Thursday, September 16, 2010

Emily Greenley’s Knowledge

Some Clouds

Rain, furious half the night, with a brief lightning extravaganza around 3 a.m. spooking the dog into a three-corner’d whine and circuit, room to room to room, taper’d off by dawn—as is rain’s wont—to a mere drizzle nigh-conceal’d by the canopy’s mild leaf-caught unleashings. So I biked, slicker-zipped against a reprise. Skunk’d-up air along the flank of Allmendinger Park, the bicylcle’s wheels cutting a fine cursive in the wet. Nothing pre-prepared: thinking—beyond the sensual mess—zilch. Green screen. (Or blue nowadays.) What “sensual mess”—I mean, I suppose, a kind of pre-lingual gaping, the lingual feat—that act of scorifying the sheer smear (though it could be rock, a whole mountain) of the world reducing it to the slag of vocables—put into abeyance (or, throttle stuck, overdrive) by the way that world’s constantly inputting, so’s language must needs cannibalize itself just to keep “up”—what sensual mess’d provoke a thing like this:
Anatomy of Sadness

Now it’s my image of you
In my head and sometimes in life:

Once I saw you walking, once running,
In a typically red garment,

With a ruler on your brow,
And a look of bold hesitation.

You must have felt like a boy or a dog,
Or dead, transparent, ten feet high,

Wearing that map of difference
Across your physiognomy.
Awkwardnesses (“In my head and sometimes in life”), the adamantly mysterious (“a boy or a dog, / Or dead”), odd register shifts (“physiognomy”), and a piece utterly strange and convincing. (Why—in my “pre-lingual gaping”—do I read “With a ruler on your brow” and think of Jack Spicer using lines out of the (originally) Brazilian folk song “Meu limão, meu limoeiro” in one of the “Six Poems for Poetry Chicago”: “Limon tree very pretty / And the limon flower is sweet / But the fruit of the poor lemon / Is impossible to eat”? Something of Spicer’s “Vain words / . . . / Of good / And impossible / Dimensions” to the brash inconsequentiality of the act, its “bold hesitation”? The poem is by Emily Greenley (1968-1990), who kill’d herself at twenty-three. Out of Knowledge (Vital Habit, n.d.), a side-stapled book of seventy or so pages, cover a painting by Grace Hartigan call’d “Summer Street.” (A mite sub rosa, the book’s origin according to its own data: Vital Habit’s address is print’d as “9 rue Gît-le-Cœur / Paris”—an address some’ll identify as that of the nameless Latin Quarter joint call’d, c. 1957 or so, “the Beat Hotel.”) Larry Fagin sent me a copy, and call’d Greenley’s work to my attention. Here’s the initial piece:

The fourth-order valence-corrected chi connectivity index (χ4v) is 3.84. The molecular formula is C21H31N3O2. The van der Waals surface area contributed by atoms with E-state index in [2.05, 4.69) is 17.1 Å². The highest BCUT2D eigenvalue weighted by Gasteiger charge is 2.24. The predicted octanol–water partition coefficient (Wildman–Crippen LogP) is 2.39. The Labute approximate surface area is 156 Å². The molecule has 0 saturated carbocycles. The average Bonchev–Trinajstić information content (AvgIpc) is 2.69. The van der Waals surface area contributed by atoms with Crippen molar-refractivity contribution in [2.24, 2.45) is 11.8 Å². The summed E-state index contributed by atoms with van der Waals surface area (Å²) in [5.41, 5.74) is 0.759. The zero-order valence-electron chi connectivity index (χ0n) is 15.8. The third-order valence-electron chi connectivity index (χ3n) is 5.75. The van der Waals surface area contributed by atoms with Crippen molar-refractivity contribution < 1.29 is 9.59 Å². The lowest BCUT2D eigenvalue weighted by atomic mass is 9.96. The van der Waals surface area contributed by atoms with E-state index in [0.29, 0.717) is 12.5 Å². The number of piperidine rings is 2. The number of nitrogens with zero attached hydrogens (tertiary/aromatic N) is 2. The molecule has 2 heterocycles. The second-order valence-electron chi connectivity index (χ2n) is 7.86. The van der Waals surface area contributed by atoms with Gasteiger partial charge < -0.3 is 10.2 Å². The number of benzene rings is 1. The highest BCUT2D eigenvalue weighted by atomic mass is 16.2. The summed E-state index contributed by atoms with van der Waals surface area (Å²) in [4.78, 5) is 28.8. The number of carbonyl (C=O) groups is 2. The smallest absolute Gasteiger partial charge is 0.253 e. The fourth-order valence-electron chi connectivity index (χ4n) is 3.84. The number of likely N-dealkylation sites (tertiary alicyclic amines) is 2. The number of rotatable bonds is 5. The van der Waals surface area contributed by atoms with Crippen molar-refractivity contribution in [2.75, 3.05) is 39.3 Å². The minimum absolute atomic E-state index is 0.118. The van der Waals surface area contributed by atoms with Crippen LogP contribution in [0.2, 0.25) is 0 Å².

Loved by woman nor man
I can’t such as I am

In a forest of reference
love is a nothing world

Maybe I drive myself out,
resting in a blank bed

Or I tell my whole history
to get to the end of me.
“World” not “word.” In “Size Problem” Greenley says “the size of the universe / became something like my head’s”—that ancient irrefragable sensation of sprawl and oneness, measure extend’d illimitably to fit the circumstance. (The entirely marvelous—and terrifying—intent to “tell my whole history / to get to the end of me” is something of a temporal rendering of the same.) Another:

The unbelievably pretty ladies
had a good bit of luck

That were born with a body
that would accommodate fucks:

Some have a catalogue of scents
or a cache of gems

Visible to cultured men,
and the hair of a kitten,
and the smooth lips of a blue dolphin.